SpaceX will start the next Starship test flight in early June

LOS ANGELES – SpaceX has set a June 5 launch date for its next integrated Starship test flight, with a focus on demonstrating the ability to leave both stages of the vehicle intact.

SpaceX announced on May 24 that it plans to launch Starship during its fourth integrated flight test, also known as IFT-4, as early as June 5, pending receipt of an updated license from the Federal Aviation Administration. That launch, like the previous three, will take place from the company’s Starbase location in South Texas.

After demonstrating that the Starship’s upper stage, launched by its Super Heavy booster, can reach space, the company now wants to show that it can return both the booster and the ship intact.

“The fourth flight test shifts our focus from reaching orbit to demonstrating the ability to return and reuse Starship and Super Heavy,” the company said. “The primary objectives are to conduct a landing and soft landing in the Gulf of Mexico with the Super Heavy booster, and achieve controlled entry of the Starship.”

Unlike the third test flight in March, SpaceX is not planning any in-flight tests with Starship, such as opening the vehicle’s payload door or transferring propellant. The vehicle will follow a similar trajectory with the ship landing in the Indian Ocean. “This flight path does not require a deorbit burn for reentry, maximizing public safety while providing the ability to meet our primary goal of a controlled spacecraft reentry,” the company said.

SpaceX has made several upgrades to Starship’s hardware and software since its March flight, incorporating lessons learned from that mission. One change the company pushed for was to jettison the special intermediate section between the booster and the ship, designed to allow for “hot-staging,” in which the ship ignites its engines while still attached to the booster. Discarding that intermediate stage after Super Heavy’s post-separation boostback burn, SpaceX stated, will “reduce booster mass for the final stage of flight.”

The company also released details on May 24 about the problems it encountered during the third Starship flight. While Starship reached space, the vehicle was lost during reentry. The Super Heavy booster broke up separately during the final stages of its descent over the Gulf of Mexico.

SpaceX said Starship “began to lose the ability to control its attitude” several minutes after turning off its engine while on a suborbital trajectory. Video of the flight showed the vehicle rolling slowly. That loss of attitude control led to an automated decision not to perform a scheduled engine restart.

“The lack of attitude control resulted in a non-nominal entry, with the ship seeing much greater than expected heating in both protected and unprotected areas,” SpaceX said, with telemetry lost at an altitude of 40 miles.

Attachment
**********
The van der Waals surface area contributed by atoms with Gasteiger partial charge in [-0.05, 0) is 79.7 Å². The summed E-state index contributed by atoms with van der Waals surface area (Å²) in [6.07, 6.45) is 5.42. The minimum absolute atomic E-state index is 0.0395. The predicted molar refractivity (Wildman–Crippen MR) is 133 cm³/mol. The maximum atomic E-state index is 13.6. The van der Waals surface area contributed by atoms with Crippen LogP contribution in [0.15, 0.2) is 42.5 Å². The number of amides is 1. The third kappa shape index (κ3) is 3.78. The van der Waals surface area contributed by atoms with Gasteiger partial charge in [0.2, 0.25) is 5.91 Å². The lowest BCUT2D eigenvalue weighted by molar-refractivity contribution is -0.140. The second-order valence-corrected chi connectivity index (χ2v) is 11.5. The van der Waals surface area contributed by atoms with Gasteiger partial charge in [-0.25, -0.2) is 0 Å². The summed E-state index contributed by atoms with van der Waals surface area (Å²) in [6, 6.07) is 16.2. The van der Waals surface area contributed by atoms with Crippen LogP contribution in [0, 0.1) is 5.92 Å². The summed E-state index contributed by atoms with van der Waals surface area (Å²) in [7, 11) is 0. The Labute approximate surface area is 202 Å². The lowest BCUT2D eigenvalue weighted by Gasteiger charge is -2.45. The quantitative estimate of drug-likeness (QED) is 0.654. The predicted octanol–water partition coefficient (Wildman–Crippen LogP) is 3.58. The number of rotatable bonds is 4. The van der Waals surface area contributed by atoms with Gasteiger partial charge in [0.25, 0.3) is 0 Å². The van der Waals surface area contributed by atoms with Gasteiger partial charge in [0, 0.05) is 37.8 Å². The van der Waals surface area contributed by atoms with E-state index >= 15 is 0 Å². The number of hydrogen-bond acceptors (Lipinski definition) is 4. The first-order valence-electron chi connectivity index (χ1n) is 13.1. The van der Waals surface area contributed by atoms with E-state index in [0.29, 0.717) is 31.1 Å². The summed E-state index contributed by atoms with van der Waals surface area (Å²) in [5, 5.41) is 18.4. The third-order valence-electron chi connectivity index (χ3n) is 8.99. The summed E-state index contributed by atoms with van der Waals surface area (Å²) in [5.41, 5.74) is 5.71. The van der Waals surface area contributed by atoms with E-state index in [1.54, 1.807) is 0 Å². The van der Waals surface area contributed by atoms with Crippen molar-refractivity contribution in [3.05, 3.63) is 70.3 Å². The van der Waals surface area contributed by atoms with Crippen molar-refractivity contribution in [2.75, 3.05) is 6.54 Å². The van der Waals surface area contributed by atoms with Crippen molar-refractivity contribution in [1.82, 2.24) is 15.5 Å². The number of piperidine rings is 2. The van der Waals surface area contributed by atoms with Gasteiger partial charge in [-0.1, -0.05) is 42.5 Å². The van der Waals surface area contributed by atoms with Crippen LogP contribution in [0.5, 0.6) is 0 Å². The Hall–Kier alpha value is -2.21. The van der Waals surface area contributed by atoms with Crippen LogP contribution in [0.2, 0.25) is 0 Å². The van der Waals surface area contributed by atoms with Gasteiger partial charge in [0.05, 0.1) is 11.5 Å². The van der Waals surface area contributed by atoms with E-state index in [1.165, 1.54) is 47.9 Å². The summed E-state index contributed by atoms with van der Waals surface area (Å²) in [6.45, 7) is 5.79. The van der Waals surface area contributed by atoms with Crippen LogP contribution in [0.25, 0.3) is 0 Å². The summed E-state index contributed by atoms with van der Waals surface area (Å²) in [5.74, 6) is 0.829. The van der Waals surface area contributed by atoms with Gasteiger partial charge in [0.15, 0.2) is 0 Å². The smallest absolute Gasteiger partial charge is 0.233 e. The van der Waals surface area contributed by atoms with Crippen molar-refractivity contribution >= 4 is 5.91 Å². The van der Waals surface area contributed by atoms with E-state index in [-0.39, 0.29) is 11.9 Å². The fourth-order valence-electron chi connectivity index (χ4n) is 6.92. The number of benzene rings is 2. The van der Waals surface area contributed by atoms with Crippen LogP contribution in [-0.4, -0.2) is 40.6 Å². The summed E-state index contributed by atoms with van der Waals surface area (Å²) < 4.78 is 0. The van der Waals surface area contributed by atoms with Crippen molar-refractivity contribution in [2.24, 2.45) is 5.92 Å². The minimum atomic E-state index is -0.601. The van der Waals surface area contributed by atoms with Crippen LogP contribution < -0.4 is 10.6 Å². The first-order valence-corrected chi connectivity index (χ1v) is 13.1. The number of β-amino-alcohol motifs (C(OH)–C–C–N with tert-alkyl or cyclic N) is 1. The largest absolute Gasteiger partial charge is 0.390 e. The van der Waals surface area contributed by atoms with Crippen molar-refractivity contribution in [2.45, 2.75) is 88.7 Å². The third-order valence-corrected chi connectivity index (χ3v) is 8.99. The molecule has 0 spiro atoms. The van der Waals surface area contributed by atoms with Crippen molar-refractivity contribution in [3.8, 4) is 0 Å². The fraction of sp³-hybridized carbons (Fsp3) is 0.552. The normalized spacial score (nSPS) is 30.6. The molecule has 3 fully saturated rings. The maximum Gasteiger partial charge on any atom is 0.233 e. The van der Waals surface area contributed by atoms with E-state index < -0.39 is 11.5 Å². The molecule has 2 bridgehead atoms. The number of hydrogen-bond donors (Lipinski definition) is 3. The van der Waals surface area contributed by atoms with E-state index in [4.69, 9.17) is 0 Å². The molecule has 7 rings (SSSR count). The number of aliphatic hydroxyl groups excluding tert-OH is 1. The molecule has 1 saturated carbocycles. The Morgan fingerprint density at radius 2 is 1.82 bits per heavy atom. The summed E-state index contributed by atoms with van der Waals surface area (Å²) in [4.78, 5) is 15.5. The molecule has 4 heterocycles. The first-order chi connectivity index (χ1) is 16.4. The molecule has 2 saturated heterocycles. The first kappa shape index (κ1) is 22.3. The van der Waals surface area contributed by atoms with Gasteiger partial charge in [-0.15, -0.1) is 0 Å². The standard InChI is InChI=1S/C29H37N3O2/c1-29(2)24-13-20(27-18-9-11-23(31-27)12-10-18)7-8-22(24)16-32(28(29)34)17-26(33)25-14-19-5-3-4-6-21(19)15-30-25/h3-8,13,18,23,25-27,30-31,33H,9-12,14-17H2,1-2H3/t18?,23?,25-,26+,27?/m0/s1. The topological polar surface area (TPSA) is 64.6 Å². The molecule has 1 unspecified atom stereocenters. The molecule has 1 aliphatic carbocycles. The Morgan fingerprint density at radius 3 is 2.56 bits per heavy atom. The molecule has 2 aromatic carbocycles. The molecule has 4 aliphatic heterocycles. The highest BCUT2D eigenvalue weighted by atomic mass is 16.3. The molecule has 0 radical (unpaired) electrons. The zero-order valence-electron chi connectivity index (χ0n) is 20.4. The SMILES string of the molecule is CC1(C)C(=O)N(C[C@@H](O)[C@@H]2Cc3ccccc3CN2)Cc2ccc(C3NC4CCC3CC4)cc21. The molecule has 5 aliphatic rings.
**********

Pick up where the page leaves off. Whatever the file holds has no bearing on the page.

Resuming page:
The company believes the attitude control problem was caused by clogging of valves in thrusters used for roll control. SpaceX added more thrusters for redundancy while also upgrading the thruster hardware “for better stall resistance.”

SpaceX said the Super Heavy booster fired 13 of its 33 Raptor engines after separation for a boostback burn, but six of the engines began to shut down, leading to an early termination of the boostback burn. Only two of the thirteen engines ignited for the final landing, as SpaceX attempted a soft landing of the booster on the ocean surface. SpaceX said it lost contact with the booster 1,500 feet (462 meters) above the surface.

The engine failures, SpaceX concluded, were caused by filter blockage in liquid oxygen lines, which prevented propellant from reaching the engines. SpaceX experienced similar problems on previous Starship launches and made changes to the engine design to prevent this. “Super Heavy boosters for Flight 4 and beyond will receive additional hardware in oxygen tanks to further improve propellant filtration capabilities,” SpaceX said, along with unspecified “additional hardware and software changes” to improve the reliability of the Raptor launch improve engine.

SpaceX CEO Elon Musk said in April that he hoped the upcoming flight would demonstrate that the Super Heavy booster could land on a “virtual tower” in the Gulf of Mexico. “If the virtual tower landing works, then we will actually try to come back on Flight 5 and land on the tower” at Starbase, he said, part of the company’s plan to quickly reuse Starship vehicles. “That is very much a success-oriented schedule, but it is within the realm of possibility.”

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